The genetics of diabetes – as well as other hereditary components of the disease – are important for you to know. We’ll address the genes involved in type 1 and type 2 diabetes in this article.
What causes diabetes?
Type 1 diabetes is an autoimmune disease. This means that the body’s immune system destroys beta cells in a part of the pancreas called the islet tissue. These beta cells produce insulin, so people with type 1 diabetes can’t make their own insulin. Researchers continue to study what may cause the immune system to act in this way, but at this time there are no definitive answers.
Type 2 diabetes happens when the body is unable to produce enough insulin, or when the insulin that is produced does not work properly (this is called insulin resistance).
Is type 1 diabetes hereditary?
While the cause of type 1 diabetes isn’t currently known, there seem to be some hereditary factors (“hereditary” means something that can be passed on from parents to their children):
- If a man has type 1 diabetes, his child has about a 1 in 17 chance (6%) of getting it.
- For a woman with type 1 diabetes who gives birth to a child:
- Before age 25, the child has a 1 in 25 chance (4%)
- At age 25 and older, the child has 1 in 100 chance (1%)
- If both parents have type 1 diabetes, the odds for their children could be as high as 1 in 4 (25%)
- If your parents don’t have type 1 diabetes, but your brother or sister does, you have a 1 in 20 chance (5%) of getting the disease
What genes are involved in type 1 diabetes?
The genes involved in type 1 diabetes are the “HLA” genes, which stands for human leukocyte antigen complex. These genes provide instructions for making proteins that play a critical role in the immune system. As well, HLA genes help the body’s immune system distinguish its own proteins from proteins made by foreign invaders (for example, viruses and bacteria).
There are thousands of versions of HLA genes in the human gene pool. Which ones you get from your parents greatly affect your risk for type 1 diabetes. Some make you more likely to get it, while others can actually help protect you from it. The bottom line is that, for unknown reasons, people who have inherited certain HLA genes from their parents have a higher risk for type 1 diabetes
Is type 2 diabetes hereditary?
Type 2 diabetes is definitely hereditary. In fact, one of the biggest risk factors for type 2 diabetes is having a close relative with the disease, such as a parent, or a brother or sister. The risk increases with the number of family members who have it:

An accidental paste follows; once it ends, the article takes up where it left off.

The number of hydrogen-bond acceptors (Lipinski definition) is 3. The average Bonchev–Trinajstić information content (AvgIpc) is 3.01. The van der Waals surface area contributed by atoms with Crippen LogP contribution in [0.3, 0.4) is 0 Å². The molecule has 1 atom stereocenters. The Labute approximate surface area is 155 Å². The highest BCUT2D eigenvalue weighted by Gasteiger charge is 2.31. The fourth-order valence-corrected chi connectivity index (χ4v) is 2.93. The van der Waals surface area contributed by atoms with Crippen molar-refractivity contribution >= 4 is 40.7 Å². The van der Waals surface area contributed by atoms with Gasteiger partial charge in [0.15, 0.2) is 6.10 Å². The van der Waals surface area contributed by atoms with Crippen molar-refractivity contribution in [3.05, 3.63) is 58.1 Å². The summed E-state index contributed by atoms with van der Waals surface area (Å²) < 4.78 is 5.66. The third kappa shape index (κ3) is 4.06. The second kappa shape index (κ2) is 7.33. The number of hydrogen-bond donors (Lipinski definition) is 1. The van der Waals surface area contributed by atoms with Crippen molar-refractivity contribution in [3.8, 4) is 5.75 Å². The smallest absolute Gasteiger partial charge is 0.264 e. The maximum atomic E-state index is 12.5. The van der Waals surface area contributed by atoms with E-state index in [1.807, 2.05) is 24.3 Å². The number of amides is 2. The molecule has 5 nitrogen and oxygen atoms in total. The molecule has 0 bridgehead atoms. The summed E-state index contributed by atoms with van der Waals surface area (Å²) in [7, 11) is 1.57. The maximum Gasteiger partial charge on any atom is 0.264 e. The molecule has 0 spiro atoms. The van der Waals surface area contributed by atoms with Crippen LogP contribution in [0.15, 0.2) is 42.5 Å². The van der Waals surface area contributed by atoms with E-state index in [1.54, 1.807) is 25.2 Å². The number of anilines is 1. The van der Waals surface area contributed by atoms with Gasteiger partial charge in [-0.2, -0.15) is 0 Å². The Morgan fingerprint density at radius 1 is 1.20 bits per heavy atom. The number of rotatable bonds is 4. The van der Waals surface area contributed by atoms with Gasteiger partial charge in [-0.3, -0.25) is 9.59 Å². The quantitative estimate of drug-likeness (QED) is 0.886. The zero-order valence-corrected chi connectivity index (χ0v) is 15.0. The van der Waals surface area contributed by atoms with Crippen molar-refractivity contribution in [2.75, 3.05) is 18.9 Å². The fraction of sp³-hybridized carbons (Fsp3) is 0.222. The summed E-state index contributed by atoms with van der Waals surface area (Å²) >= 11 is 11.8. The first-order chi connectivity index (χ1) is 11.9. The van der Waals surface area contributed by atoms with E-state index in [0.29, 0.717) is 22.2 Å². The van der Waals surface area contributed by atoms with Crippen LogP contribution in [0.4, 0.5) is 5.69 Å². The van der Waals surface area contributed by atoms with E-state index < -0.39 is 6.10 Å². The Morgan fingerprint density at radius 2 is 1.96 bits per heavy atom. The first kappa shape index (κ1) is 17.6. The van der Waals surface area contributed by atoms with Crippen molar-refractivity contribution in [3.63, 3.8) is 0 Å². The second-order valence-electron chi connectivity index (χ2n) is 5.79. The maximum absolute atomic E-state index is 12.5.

|Family history||Chance of developing diabetes|
|If one of your parents was diagnosed before age 50||1 in 7 chance (14%)|
|If one of your parents was diagnosed after the age of 50||1 in 13 chance (8%)|
|If both your parents have diabetes,||1 in 2 chance (50%)|
What genes are involved in type 2 diabetes?
The genes associated with the risk of type 2 diabetes include:
|Gene||What it does|
|TCF7L2||which affects insulin secretion and glucose production|
|ABCC8||which helps regulate insulin|
|CAPN10||which is associated with type 2 diabetes risk in Latin-American populations|
|GLUT2||which helps move glucose into the pancreas|
|GCGR||a glucagon hormone involved in glucose regulation|
Tests are available for some of the gene mutations associated with type 2 diabetes. However, the increased risk for any given mutation is small. Other factors are far more accurate predictors of whether you’ll develop type 2 diabetes, including:
- Being over 40 years of age
- Being overweight
- Having high blood pressure or high cholesterol levels
- Having a history of gestational diabetes
- Being of certain ethnicities (for example, Aboriginal, Hispanic, South Asian, Asian or African)
Is my child at risk for diabetes?
If you have type 1 or type 2 diabetes your children may be at a higher risk for having the condition. Because type 1 diabetes is an autoimmune disease, there is currently nothing that can be done to alter this risk.
However, for children who have a family history of type 2 diabetes, there are some things that can be done to reduce their risk of getting the disease. These include getting regular physical activity, maintaining a healthy weight (or losing weight, if needed) and eating healthy foods.